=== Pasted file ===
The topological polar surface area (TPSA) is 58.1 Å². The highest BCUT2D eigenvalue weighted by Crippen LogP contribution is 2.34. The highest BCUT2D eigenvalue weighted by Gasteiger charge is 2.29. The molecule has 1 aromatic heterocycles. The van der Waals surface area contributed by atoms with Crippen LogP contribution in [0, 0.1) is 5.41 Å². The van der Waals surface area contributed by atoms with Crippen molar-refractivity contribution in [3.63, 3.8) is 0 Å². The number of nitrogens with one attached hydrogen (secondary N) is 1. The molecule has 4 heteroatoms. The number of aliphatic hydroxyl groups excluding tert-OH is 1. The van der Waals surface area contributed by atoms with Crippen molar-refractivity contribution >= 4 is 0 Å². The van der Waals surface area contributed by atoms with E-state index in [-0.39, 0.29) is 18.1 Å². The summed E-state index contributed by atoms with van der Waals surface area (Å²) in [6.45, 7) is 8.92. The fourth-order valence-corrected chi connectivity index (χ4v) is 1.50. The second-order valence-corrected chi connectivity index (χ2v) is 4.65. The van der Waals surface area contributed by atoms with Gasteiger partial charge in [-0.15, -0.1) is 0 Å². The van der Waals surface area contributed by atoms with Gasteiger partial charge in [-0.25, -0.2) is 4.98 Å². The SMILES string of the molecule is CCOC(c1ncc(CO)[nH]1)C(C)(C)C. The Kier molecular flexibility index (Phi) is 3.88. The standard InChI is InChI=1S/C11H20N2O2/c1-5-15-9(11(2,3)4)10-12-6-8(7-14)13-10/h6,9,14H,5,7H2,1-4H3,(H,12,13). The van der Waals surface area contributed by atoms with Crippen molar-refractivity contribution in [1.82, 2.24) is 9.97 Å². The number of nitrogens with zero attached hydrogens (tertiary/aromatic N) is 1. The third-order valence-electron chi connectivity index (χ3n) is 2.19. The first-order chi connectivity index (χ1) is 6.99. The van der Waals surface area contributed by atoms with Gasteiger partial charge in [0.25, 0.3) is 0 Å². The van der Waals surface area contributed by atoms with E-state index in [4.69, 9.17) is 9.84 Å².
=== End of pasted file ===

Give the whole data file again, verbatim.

The topological polar surface area (TPSA) is 58.1 Å². The highest BCUT2D eigenvalue weighted by Crippen LogP contribution is 2.34. The highest BCUT2D eigenvalue weighted by Gasteiger charge is 2.29. The molecule has 1 aromatic heterocycles. The van der Waals surface area contributed by atoms with Crippen LogP contribution in [0, 0.1) is 5.41 Å². The van der Waals surface area contributed by atoms with Crippen molar-refractivity contribution in [3.63, 3.8) is 0 Å². The number of nitrogens with one attached hydrogen (secondary N) is 1. The molecule has 4 heteroatoms. The number of aliphatic hydroxyl groups excluding tert-OH is 1. The van der Waals surface area contributed by atoms with Crippen molar-refractivity contribution >= 4 is 0 Å². The van der Waals surface area contributed by atoms with E-state index in [-0.39, 0.29) is 18.1 Å². The summed E-state index contributed by atoms with van der Waals surface area (Å²) in [6.45, 7) is 8.92. The fourth-order valence-corrected chi connectivity index (χ4v) is 1.50. The second-order valence-corrected chi connectivity index (χ2v) is 4.65. The van der Waals surface area contributed by atoms with Gasteiger partial charge in [-0.15, -0.1) is 0 Å². The van der Waals surface area contributed by atoms with Gasteiger partial charge in [-0.25, -0.2) is 4.98 Å². The SMILES string of the molecule is CCOC(c1ncc(CO)[nH]1)C(C)(C)C. The Kier molecular flexibility index (Phi) is 3.88. The standard InChI is InChI=1S/C11H20N2O2/c1-5-15-9(11(2,3)4)10-12-6-8(7-14)13-10/h6,9,14H,5,7H2,1-4H3,(H,12,13). The van der Waals surface area contributed by atoms with Crippen molar-refractivity contribution in [1.82, 2.24) is 9.97 Å². The number of nitrogens with zero attached hydrogens (tertiary/aromatic N) is 1. The third-order valence-electron chi connectivity index (χ3n) is 2.19. The first-order chi connectivity index (χ1) is 6.99. The van der Waals surface area contributed by atoms with Gasteiger partial charge in [0.25, 0.3) is 0 Å². The van der Waals surface area contributed by atoms with E-state index in [4.69, 9.17) is 9.84 Å².